Barcelona’s President Marti Carreto agreed to the deal at first, but an eventual disapproval from the entire of Catalonya towards striking any sort of deal that linked their cultural prestige Barcelona to the Capital club or to the nationalist ideologies of Franco, he surrendered Di Stefano to Real Madrid. “The Blond Arrow” then went on to score 216 goals for Madrid, winning 8 league titles and 5 consecutive European titles. Carreto has often been criticized as ‘Government stooge’ as he failed to make the most of his authoritative powers and rights in order to avoid or counter Franco’s politics.

The signing of Di Stefano was a perfect example of how influential Franco’s backroom politics were. He bribed influential people and built a vast network of allies for his State’s benefit. Also governing stringent control and authority over influential people like Marti Carreto, he could suppress the ideologies that stood against him, like the Catalan Nationalists. Franco also practiced control over the Spanish affairs by having a direct control over the Spanish Legislative body, Cortes. Franco had built a vast empire with strong external links and a dominating internal command. The fact that the Spanish State’s dominance collapsed as soon as Franco expired proves a lot.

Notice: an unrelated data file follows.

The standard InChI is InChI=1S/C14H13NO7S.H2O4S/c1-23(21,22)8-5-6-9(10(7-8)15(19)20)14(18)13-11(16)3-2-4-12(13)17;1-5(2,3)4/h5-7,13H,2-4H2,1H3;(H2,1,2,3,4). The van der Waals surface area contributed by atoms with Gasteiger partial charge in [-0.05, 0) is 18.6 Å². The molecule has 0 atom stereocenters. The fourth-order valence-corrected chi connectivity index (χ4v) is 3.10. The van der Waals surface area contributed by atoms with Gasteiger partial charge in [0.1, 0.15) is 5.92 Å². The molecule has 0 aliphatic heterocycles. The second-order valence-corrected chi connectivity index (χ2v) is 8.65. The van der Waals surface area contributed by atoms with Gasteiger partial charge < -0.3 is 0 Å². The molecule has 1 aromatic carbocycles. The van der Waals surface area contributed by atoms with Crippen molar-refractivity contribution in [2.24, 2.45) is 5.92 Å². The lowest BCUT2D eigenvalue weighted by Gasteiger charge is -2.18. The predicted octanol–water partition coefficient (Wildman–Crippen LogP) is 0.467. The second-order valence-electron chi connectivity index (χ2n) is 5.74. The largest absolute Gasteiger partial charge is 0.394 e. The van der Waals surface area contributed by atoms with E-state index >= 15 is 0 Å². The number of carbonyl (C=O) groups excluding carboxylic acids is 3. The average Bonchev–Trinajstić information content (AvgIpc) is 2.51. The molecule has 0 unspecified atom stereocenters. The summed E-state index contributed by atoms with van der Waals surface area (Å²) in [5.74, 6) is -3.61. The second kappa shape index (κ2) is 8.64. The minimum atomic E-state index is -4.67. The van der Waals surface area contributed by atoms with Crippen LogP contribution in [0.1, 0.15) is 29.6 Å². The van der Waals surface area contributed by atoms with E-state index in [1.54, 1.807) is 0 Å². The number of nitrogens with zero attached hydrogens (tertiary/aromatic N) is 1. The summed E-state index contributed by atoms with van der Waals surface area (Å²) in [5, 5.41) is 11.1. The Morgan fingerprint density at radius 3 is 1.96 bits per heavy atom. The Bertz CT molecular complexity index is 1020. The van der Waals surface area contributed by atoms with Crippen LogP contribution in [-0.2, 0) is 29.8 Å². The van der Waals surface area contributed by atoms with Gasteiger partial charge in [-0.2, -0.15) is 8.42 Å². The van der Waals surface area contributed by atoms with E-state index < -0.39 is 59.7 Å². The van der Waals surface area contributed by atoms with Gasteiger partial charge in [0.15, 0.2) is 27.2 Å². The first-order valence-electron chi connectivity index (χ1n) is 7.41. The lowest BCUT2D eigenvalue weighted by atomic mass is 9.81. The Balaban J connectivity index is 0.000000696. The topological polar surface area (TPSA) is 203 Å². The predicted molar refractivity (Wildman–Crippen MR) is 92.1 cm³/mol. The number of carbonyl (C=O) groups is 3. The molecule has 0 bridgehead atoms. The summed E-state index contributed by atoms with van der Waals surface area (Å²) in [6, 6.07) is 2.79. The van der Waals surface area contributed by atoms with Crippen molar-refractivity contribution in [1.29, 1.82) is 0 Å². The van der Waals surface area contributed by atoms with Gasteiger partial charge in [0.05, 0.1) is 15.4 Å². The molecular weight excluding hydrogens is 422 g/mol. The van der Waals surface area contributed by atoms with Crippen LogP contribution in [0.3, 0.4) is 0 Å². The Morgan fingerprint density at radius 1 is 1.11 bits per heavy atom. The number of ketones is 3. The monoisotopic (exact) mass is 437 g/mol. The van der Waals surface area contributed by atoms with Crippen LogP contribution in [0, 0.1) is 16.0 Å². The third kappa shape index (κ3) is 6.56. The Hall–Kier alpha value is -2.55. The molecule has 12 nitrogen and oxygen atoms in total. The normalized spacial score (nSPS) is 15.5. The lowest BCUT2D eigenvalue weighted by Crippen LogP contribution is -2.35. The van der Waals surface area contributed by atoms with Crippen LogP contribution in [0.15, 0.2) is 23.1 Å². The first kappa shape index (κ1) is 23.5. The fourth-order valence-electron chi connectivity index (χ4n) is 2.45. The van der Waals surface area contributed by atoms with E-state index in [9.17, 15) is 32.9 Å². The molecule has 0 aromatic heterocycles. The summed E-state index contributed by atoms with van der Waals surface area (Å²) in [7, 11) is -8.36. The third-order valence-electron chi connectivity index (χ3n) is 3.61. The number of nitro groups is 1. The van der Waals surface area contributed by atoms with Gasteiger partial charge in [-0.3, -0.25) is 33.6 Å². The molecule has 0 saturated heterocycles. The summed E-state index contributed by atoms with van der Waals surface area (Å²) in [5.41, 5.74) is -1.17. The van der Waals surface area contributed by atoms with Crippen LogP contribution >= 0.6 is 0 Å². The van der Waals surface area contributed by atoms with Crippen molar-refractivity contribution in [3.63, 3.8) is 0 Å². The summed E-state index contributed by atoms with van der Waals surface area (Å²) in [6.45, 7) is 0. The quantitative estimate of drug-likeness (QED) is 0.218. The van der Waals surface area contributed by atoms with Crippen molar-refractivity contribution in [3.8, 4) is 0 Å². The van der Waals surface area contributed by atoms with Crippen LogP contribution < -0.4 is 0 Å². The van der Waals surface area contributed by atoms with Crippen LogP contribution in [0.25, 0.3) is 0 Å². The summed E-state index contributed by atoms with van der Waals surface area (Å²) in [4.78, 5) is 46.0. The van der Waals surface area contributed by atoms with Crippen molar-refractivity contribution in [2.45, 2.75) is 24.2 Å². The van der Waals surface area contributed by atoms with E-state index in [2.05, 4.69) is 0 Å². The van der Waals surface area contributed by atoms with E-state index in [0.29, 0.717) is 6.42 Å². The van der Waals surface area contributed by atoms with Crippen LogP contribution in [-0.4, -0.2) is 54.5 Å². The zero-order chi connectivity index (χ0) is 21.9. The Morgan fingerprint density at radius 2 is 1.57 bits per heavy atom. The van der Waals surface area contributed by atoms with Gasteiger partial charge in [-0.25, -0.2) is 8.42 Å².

Franco tried to project a glorious image of Spain to his citizens through the National team. Franco nationalized the World’s greatest players during his regime in order to ensure Spain success at the national level. The Czech Kubala, Hungarian superstar Ferenc Puskas were examples. Di Stefano was nationalized in 1956 despite of his having played earlier for both Columbia and Argentina.

Di Stefano had performed quite impressively for Spain earning himself 31 caps along with 23 goals fo Spain. He made the Spaniards believe that Spain could’ve won much more in the World and Di Stefano would’ve become Spain’s all time greatest player had he started playing for Spain a little earlier. Di Stefano however never shined at the World stage as Argentina didn’t enter the World cup in 1950 or 1954 and Spain didn’t qualify for 1958 and Di Stefano was out of the 1962 World cup with injury.

As a matter of fact, none of the players nationalized by Franco ever got a chance to play at the World cup. The only positive Franco could achieve was to win the Euro of 1962 with a Spanish-born side which was hosted in Spain itself. The media considered Franco’s policies as correct as Spain won an international repute. He used football to showcase a positive image of Spain to his people and as a result his methods and Nationalist policies were started to be considered fairer as compared to the ideologies of the communists. He successfully managed to uphold this positive image of Spain until his death in 1975.

Di Stefano, meanwhile, who originally was an Argentine native was later considered a Spanish and he was named Spain’s ‘Golden Player’ of the last 50 years of UEFA jubilee.

Read El Clasico History Part 2

Read El Clasico History Part 3